Legalization is Here, But the War on Weed is Far From Over

Article by Ian Carey, Now Toronto

Legalization is here, but the war on weed is far from over Other countries that have already blazed the trail can teach Canada (and Toronto) a lot about the pot pitfalls to avoid and inevitable political blowback that’s sure to follow legalization BY IAN CAREY. R. Jeanette Martin Should the feds feel the need to take greater action against the illegal market, the result would be stricter laws for consumers and more regulation for the legal industry.

Cannabis enthusiasts can breathe easier now that legalization is (almost) here. But what’s already been a long strange trip toward the legalization of recreational cannabis is about to get weirder. Canada isn’t just celebrating the freeing of the weed, we’re building an entire marijuana industry. Other places that have already blazed this trail have lessons to teach us about what to expect, pitfalls to avoid and how to handle the inevitable political blowback.

1. Gotta keep it separated

Author Javier Hasse, who has been studying and reporting on cannabis legislation in South America, believes Canada can learn from Uruguay’s mistakes. The South American nation, the first in the world to legalize recreational use of marijuana, failed to keep its recreational and medical supply systems separate. When shortages in the supply chain occurred, medpot users suffered.

“Medical uses were disregarded at first,” says Hasse.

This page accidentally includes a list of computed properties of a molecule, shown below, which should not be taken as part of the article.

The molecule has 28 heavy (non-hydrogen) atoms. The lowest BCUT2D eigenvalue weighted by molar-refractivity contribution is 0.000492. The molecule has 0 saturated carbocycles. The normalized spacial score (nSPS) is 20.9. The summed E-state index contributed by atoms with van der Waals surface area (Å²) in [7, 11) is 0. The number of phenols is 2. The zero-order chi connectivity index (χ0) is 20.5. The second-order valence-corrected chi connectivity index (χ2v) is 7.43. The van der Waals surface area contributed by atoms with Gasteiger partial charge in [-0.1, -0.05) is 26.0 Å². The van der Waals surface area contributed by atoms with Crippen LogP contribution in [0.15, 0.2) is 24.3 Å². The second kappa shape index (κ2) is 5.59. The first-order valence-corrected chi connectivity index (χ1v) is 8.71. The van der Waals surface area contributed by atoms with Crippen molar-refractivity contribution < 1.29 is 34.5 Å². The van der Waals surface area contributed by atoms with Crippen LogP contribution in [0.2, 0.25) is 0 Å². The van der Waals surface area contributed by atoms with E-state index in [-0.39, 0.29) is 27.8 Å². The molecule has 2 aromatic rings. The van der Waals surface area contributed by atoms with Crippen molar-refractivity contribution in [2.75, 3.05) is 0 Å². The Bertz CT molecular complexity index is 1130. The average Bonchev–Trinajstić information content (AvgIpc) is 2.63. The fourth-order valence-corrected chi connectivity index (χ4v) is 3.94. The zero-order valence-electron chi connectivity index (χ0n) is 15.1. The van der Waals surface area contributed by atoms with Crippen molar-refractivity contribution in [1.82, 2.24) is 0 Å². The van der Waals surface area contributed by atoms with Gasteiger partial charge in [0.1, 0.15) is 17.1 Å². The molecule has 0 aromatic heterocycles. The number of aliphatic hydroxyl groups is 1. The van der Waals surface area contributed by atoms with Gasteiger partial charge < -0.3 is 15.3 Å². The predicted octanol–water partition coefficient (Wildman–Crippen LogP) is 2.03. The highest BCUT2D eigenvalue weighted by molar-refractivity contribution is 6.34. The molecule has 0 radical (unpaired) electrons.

Only as legalization evolved did the government start handing out licences for medical-only growers, as well as licences to make derivatives like oils to meet the demand.

New cannabis regulations released last week suggest Canada will be taking some steps to try to prevent supply shortages from affecting medical marijuana patients. The regs include licences for micro growing and processing licences.

But a planned excise tax on marijuana will hit both recreational and medical users in Canada, where, in most cases, medical marijuana is not covered by extended health benefit plans.

2. Blame it on the blunt

Toronto is already a tourist-friendly destination, but expect the numbers to increase dramatically when recreational marijuana is legally available.

This might seem like a no-lose scenario, but even cannabis capitals like Amsterdam and Barcelona have had to deal with citizens upset about the increase in cannabis tourists that has accompanied relaxed reefer laws.

In Amsterdam, conservative politicians have been able to pull back marijuana laws by appealing to citizens’ disdain for tourists. In 2011, the city moved to ban cannabis cafés from selling marijuana to tourists. Pot shops near schools are also being shutdown. (The city has also banned all Airbnb rentals.)

In Barcelona, where anti-tourist protests were all the rage last summer, citizens groups are claiming the influx of pot tourists has made their neighbourhoods unsafe and uninviting.

Toronto should take note. While municipal politicians won’t be able to repeal federal laws, they can make things more challenging within city limits.

3. Navigating the many shades of grey

Spain legalized the cultivation of marijuana and citizens are allowed to grow their own plants for personal use. But the sale of marijuana is still prohibited.

As a result, private cannabis clubs in the country operate in a murky, legal grey area, similar to Toronto’s dispensaries.

Read the full article here.

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